College organizations compete for sidewalk real estate

Chalk isn't only a children's toy.

As a college student, I’ve been exposed to an interesting communication tactic while at Brockport. Many clubs and on-campus organizations use sidewalk chalk to get the word out about their events and causes. But is the tactic effective?

As the nicer Spring weather emerges, I have seen a lot of chalk on the sidewalks of the Brockport campus recently. In fact, Brockport’s Habitat for Humanity, Brockport’s Relay for Life, and one of the two teams campaigning for Brockport Student Government President & Vice President have all claimed pieces of sidewalk real estate this week.

The tactic seems to be a pretty useful one, when you consider the target.  These people are seeking support for their events, they are seeking to grow their club’s active participant numbers, and they are seeking votes. Obviously, one of the most important, if not the most important, targets for clubs on campus (as well as people running for BSG office) are other students at the school.

Students at any college are a lot different than other audiences because of the high amount of time that we spend walking from one class to another, from academic buildings to dormitories, and from dormitories to dining halls.

It’s safe to say that sidewalks are heavily trafficked areas, and one of the only combatants of the dreaded “Freshman Fifteen.”

Walking all over campus helps many fall into the "Freshman Fifteen" trap.

With all of this time spent walking around campus, a lot of people are easily distracted by things like sidewalk chalk. Personally, I try to read pretty much every message I come across en route to my classes simply out of curiosity.

As far as impressions go, campus chalking is one of the most successful communication tools.

In fact, I would bet that more people read messages on the sidewalks on a daily basis than messages delivered in other, more traditional ways like email. I know a lot of people that delete emails from on-campus groups immediately, and usually get annoyed for getting them at all.

Impressions are great and everything, but my question is how effective the campus chalk is. Does the target act as a result of seeing the messages?

I would argue that, in most cases, the answer is no.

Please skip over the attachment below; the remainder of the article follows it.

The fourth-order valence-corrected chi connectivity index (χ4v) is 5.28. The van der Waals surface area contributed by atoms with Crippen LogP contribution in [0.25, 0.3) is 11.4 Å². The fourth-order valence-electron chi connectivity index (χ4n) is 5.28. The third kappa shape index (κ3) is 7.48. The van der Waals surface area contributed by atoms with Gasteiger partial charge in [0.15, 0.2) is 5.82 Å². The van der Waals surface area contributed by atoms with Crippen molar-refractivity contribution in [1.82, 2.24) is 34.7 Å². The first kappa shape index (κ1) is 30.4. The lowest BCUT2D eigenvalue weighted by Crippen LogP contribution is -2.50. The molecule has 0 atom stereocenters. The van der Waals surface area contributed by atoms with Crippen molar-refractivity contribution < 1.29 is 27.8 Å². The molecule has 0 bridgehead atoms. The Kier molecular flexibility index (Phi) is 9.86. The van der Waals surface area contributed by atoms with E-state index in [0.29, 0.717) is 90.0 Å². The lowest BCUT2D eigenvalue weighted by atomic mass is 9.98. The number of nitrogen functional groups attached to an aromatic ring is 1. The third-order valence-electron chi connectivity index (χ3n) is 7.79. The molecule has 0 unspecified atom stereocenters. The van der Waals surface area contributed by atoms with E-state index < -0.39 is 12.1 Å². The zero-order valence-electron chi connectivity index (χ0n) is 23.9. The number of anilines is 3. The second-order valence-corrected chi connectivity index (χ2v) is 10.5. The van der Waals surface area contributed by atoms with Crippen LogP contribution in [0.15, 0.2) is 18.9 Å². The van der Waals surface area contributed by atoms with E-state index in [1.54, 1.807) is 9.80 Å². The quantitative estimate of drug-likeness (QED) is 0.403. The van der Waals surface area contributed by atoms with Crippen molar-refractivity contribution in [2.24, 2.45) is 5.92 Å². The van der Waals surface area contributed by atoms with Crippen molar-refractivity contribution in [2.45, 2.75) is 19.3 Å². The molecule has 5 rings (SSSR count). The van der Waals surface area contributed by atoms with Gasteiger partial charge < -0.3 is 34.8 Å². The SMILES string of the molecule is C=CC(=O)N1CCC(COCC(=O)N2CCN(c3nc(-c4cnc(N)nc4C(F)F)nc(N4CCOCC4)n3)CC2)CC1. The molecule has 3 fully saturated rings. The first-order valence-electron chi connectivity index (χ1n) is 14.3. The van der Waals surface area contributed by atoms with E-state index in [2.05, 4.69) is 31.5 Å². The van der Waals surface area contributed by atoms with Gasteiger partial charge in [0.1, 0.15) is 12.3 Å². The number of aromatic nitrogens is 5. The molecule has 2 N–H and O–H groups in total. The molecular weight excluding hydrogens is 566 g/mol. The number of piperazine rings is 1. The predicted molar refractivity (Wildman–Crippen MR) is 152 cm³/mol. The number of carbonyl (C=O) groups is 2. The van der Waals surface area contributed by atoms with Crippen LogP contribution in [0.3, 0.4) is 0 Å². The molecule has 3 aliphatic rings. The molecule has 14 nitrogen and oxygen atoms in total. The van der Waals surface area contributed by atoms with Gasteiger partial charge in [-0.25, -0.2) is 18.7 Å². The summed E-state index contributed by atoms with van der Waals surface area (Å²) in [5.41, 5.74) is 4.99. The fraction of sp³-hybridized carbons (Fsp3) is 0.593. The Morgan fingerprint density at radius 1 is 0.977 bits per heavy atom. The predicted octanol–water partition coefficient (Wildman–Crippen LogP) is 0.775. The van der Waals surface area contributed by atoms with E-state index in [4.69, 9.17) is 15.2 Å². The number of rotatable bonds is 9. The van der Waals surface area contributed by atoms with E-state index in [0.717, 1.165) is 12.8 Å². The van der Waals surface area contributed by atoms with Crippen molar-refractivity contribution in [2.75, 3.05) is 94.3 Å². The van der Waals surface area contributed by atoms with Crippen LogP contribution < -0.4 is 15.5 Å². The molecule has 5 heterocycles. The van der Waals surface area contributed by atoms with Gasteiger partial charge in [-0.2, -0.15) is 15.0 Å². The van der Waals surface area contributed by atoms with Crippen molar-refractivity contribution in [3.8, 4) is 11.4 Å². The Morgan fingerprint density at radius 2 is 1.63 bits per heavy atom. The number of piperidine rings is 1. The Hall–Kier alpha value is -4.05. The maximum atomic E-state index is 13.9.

Both Habitat for Humanity and the Wheeler/Whitmer President/Vice President team promoted Twitter hashtags as a part of their sidewalk-chalk communication (#BPortHabitat and #WheelerWhitmer).

However, a search of either of those hashtags on Twitter returns zero tweet results. In fact, I am unable to find Sam Wheeler or Brian Whitmer on Twitter at all. Furthermore, the Brockport Habitat for Humanity Twitter feed has tweeted 19 times – 0 of which contain the hashtag that they promote on the sidewalks.

Clearly, online conversation hasn’t been started as a result of the chalk campaigns. Habitat for Humanity did hold a pie-in-the-face fundraising event on Tuesday, and I would love to know how many people participated in it. I don’t have expectations for that to be a high number, however, as I didn’t hear of a single person going to it.

Sam Wheeler and Brian Whitmer did win the Brockport Student Government election, but I question how much of the victory credit should go to the chalk campaign. It is interesting to note that the duo won by a 643-291 margin. Brockport has over 7,000 students, which makes the 934 that voted a relatively small sample size.

I’m not convinced that there is a single winner in the sidewalk-chalk campaign arena.

For those of you at other colleges – Do you have similar side-walk chalk campaigns?

For those of you that haven’t been to college in a few years – Did this communication tactic exist when you went to school?

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